Getting started for a TOTAL beginner!?


Hi all,


I've decided to learn how to make a VST synth (audio plugin).


BUT!!! I'm a total beginner with computer programming, like no experience whatsoever.


Soooo, where do i find some info about using JUCE to do this from scratch?


I mean the really basic stuff. So i use JUCE, right? But what about this Visual Studio, i need that as well?


And if i want to see my plugin running, how do i do that?


See, i'm talking about the really basic stuff, like what you need, workflow etc. The basic concepts.


Strangely, i see very little on Youtube related to JUCE.


Could anyone just give me some general pointers? Throw some random words at me to google?


So to be clear, i'm not asking for an ABC of making a plugin, just some general pointers, like "install this, this and this", or a link to basic tutorials.


Thanks! ......... Mr D




Well, we have a big "learn" button at the top of the webpage!



Good luck!


As a beginner, having graduated from being an utter beginner, I suggest starting a C++ book, I like C++ Primer plus ed.6, and working through it carefully. Use an online code editor like c++ Shell as using development tools like Visual Studio is a head scratcher by itself. 


You should definitely start reading a good C++ book first. I suggest Programming Principles and Practice Using C++ 2nd Ed. By Bjarne Stroustrup, especially if you don't have any programming experience. After reading some of that, you'll know enough about C++ to do a little with JUCE. 

You should definitely use Visual Studio if you're on Windows. It's actually really easy to use and it has a lot of things that make it easier to write and understand code. If you use the IntroJucer to create/manage your projects, you don't even have to worry about seeing up the properties and what not. You can just get to writing code. 


Many thanks guys,

So some reasonable knowledge of C++ is assumed to do anything with JUCE, that's what i thought.

If you don't mind, a couple more questions:

I see i also need an IDE, and  Visual Studio is recommended. On the VS website i see various versions, from 6K to free. Is the free version good enough to get started, and, if so, is it "Visual Studio Community" what i need to download?

Before my next question, a quick explanation of what i want to do: I want to make a VST synth. The sound of the synth will be nothing special, just standard oscillators and filters etc., the normal synthy stuff. What will be special about it will be the GUI. It needs to be continuously resizable so can work on massive displays with correct scaling of the interface. Most VSTs can't do this, but here's an example vid i made showing one that does it in the way i want:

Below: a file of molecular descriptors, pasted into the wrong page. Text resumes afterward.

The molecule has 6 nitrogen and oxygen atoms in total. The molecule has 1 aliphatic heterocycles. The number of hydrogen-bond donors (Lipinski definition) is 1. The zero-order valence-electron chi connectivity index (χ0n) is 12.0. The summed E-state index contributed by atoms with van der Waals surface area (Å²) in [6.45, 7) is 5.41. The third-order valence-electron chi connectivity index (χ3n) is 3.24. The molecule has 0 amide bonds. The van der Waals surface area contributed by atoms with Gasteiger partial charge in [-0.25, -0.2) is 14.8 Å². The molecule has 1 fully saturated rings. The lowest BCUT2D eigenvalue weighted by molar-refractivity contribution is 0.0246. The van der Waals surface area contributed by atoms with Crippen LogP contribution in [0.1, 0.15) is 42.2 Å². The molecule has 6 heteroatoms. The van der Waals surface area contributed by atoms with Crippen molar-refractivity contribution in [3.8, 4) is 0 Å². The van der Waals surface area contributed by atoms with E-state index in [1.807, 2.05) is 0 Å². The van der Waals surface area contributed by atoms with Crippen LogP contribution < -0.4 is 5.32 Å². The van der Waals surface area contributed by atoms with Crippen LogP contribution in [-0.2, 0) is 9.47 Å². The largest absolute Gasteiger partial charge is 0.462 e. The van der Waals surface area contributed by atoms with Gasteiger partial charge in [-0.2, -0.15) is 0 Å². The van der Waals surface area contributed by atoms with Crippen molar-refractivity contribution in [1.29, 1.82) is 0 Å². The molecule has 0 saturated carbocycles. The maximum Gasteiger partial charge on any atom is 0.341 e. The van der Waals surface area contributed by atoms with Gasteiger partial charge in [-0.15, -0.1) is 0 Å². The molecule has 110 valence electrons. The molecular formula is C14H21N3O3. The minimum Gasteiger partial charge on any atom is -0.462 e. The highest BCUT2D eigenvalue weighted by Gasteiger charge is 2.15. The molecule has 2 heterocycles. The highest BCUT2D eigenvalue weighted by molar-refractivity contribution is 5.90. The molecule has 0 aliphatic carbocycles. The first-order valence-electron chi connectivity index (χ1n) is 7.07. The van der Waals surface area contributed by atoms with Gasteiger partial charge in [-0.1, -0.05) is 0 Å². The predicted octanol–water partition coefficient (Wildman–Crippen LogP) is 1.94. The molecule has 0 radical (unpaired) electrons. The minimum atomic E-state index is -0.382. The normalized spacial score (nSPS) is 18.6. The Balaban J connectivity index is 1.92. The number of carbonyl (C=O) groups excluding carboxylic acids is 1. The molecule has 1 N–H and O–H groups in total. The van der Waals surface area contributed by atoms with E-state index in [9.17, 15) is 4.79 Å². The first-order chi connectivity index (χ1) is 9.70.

So my question is, what is the best tool to do this with? By "tool", do i mean IDE? (dunno!).......Or something like JUCE? But i have the feeling JUCE is more about audio processing. How does one go about programming an interface like that. The interface i want to make will be a lot more complicated in terms of functionality, but that video gives the general idea (flat, simple graphics but perfect scaling).

So please just any pointers about the things i need to learn to get this started!

Many thanks! ........... Mr D

(by the way, if anyone feels like collaborating on this and programming for me a synth that will make the most of large touchscreens and even monitors with tactile feedback [about 10 years from now?!], let me know. Maybe i can even pay a little).


So some reasonable knowledge of C++ is assumed to do anything with JUCE, that's what i thought.

Definitely. You can figure out the IDEs, tools, etc as you go along, but unless you devote some time to properly learning the language itself, you're going to find any kind of serious programming (either with JUCE or any other toolkit) to be a frustrating experience. As mentioned above, reading some good C++ books is the way to go.


Yeah Visual Studio Community Edition is just fine. It has pretty much anything you'll need. I use Enterprise edition because I was able to get it through school, but I've used Community and I could switch without being effected at all. 

To develop any kind of software requires knowledge of the language used. So I'd say that's a requirement. 

JUCE is about much more than audio processing. Sure, it's great for that and it's most known for audio applications, but it's great for just about any type of application really. Graphics and GUI are definitely some of it's strong points. The "component" model is quite genius and makes creating a GUI really easy and flexible. It's definitely capable of what you're wanting to do. 

It's going to be really hard without having any C++ experience and especially with no programming experience at all. I highly recommend you pick up a good book and try to write/test/debug all of the example programs and try to do as many exercises as possible. That's what I've been doing with Stroustrup's book and I'm amazed by what I can make with JUCE already. Just put the time into learning it and you'll be glad you did. It'll all pay off. :)